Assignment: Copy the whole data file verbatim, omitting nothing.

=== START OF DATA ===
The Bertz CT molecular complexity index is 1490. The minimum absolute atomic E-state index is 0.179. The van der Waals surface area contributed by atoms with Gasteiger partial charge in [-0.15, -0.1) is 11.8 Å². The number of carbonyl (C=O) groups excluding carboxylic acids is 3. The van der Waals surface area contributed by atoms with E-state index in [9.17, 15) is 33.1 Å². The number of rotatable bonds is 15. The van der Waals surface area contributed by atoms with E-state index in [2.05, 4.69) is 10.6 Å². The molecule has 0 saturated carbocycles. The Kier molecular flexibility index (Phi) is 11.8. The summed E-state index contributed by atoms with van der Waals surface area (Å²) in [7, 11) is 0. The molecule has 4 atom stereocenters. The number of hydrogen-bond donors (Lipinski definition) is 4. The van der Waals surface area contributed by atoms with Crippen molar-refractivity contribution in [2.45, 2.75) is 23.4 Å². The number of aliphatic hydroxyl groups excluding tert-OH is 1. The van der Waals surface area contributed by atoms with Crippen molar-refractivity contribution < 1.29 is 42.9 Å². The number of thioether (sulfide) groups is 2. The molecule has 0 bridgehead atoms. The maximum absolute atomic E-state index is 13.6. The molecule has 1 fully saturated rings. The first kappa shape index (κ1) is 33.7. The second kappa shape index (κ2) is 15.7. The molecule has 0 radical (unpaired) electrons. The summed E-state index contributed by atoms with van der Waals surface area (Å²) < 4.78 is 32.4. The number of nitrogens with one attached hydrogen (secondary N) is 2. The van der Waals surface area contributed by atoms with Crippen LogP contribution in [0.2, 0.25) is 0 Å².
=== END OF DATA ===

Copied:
The Bertz CT molecular complexity index is 1490. The minimum absolute atomic E-state index is 0.179. The van der Waals surface area contributed by atoms with Gasteiger partial charge in [-0.15, -0.1) is 11.8 Å². The number of carbonyl (C=O) groups excluding carboxylic acids is 3. The van der Waals surface area contributed by atoms with E-state index in [9.17, 15) is 33.1 Å². The number of rotatable bonds is 15. The van der Waals surface area contributed by atoms with E-state index in [2.05, 4.69) is 10.6 Å². The molecule has 0 saturated carbocycles. The Kier molecular flexibility index (Phi) is 11.8. The summed E-state index contributed by atoms with van der Waals surface area (Å²) in [7, 11) is 0. The molecule has 4 atom stereocenters. The number of hydrogen-bond donors (Lipinski definition) is 4. The van der Waals surface area contributed by atoms with Crippen molar-refractivity contribution in [2.45, 2.75) is 23.4 Å². The number of aliphatic hydroxyl groups excluding tert-OH is 1. The van der Waals surface area contributed by atoms with Crippen molar-refractivity contribution < 1.29 is 42.9 Å². The number of thioether (sulfide) groups is 2. The molecule has 0 bridgehead atoms. The maximum absolute atomic E-state index is 13.6. The molecule has 1 fully saturated rings. The first kappa shape index (κ1) is 33.7. The second kappa shape index (κ2) is 15.7. The molecule has 0 radical (unpaired) electrons. The summed E-state index contributed by atoms with van der Waals surface area (Å²) < 4.78 is 32.4. The number of nitrogens with one attached hydrogen (secondary N) is 2. The van der Waals surface area contributed by atoms with Crippen LogP contribution in [0.2, 0.25) is 0 Å².